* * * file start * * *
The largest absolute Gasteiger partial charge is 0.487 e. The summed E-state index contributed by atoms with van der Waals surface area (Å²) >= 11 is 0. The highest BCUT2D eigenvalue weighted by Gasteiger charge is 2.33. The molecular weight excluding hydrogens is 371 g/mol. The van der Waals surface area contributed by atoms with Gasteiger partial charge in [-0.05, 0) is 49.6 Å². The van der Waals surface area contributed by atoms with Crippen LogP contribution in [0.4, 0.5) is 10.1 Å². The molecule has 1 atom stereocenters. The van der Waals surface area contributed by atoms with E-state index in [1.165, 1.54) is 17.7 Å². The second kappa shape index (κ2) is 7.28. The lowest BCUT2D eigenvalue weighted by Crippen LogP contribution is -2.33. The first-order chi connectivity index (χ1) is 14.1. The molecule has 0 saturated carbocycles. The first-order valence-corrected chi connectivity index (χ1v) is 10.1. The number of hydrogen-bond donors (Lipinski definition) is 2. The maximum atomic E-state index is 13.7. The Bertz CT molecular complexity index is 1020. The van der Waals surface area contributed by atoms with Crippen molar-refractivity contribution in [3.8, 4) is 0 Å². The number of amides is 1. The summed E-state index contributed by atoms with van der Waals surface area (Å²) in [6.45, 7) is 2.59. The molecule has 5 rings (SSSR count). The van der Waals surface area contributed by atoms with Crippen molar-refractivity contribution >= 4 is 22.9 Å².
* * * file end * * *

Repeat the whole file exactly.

The largest absolute Gasteiger partial charge is 0.487 e. The summed E-state index contributed by atoms with van der Waals surface area (Å²) >= 11 is 0. The highest BCUT2D eigenvalue weighted by Gasteiger charge is 2.33. The molecular weight excluding hydrogens is 371 g/mol. The van der Waals surface area contributed by atoms with Gasteiger partial charge in [-0.05, 0) is 49.6 Å². The van der Waals surface area contributed by atoms with Crippen LogP contribution in [0.4, 0.5) is 10.1 Å². The molecule has 1 atom stereocenters. The van der Waals surface area contributed by atoms with E-state index in [1.165, 1.54) is 17.7 Å². The second kappa shape index (κ2) is 7.28. The lowest BCUT2D eigenvalue weighted by Crippen LogP contribution is -2.33. The first-order chi connectivity index (χ1) is 14.1. The molecule has 0 saturated carbocycles. The first-order valence-corrected chi connectivity index (χ1v) is 10.1. The number of hydrogen-bond donors (Lipinski definition) is 2. The maximum atomic E-state index is 13.7. The Bertz CT molecular complexity index is 1020. The van der Waals surface area contributed by atoms with Crippen molar-refractivity contribution in [3.8, 4) is 0 Å². The number of amides is 1. The summed E-state index contributed by atoms with van der Waals surface area (Å²) in [6.45, 7) is 2.59. The molecule has 5 rings (SSSR count). The van der Waals surface area contributed by atoms with Crippen molar-refractivity contribution >= 4 is 22.9 Å².